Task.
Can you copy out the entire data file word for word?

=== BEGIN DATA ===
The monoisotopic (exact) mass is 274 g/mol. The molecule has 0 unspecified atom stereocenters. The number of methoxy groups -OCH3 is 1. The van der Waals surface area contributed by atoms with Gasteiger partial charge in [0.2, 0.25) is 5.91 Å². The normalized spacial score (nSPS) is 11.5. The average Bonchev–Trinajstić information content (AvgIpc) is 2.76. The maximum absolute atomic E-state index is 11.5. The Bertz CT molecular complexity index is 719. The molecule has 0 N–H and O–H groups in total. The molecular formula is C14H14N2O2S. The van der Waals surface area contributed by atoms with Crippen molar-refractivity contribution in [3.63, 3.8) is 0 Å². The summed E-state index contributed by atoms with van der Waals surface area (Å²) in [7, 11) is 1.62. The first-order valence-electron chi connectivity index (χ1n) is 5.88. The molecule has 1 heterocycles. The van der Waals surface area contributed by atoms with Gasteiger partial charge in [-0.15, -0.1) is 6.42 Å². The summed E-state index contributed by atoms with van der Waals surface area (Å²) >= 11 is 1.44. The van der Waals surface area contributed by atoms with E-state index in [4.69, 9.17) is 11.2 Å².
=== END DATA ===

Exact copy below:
The monoisotopic (exact) mass is 274 g/mol. The molecule has 0 unspecified atom stereocenters. The number of methoxy groups -OCH3 is 1. The van der Waals surface area contributed by atoms with Gasteiger partial charge in [0.2, 0.25) is 5.91 Å². The normalized spacial score (nSPS) is 11.5. The average Bonchev–Trinajstić information content (AvgIpc) is 2.76. The maximum absolute atomic E-state index is 11.5. The Bertz CT molecular complexity index is 719. The molecule has 0 N–H and O–H groups in total. The molecular formula is C14H14N2O2S. The van der Waals surface area contributed by atoms with Crippen molar-refractivity contribution in [3.63, 3.8) is 0 Å². The summed E-state index contributed by atoms with van der Waals surface area (Å²) in [7, 11) is 1.62. The first-order valence-electron chi connectivity index (χ1n) is 5.88. The molecule has 1 heterocycles. The van der Waals surface area contributed by atoms with Gasteiger partial charge in [-0.15, -0.1) is 6.42 Å². The summed E-state index contributed by atoms with van der Waals surface area (Å²) >= 11 is 1.44. The van der Waals surface area contributed by atoms with E-state index in [4.69, 9.17) is 11.2 Å².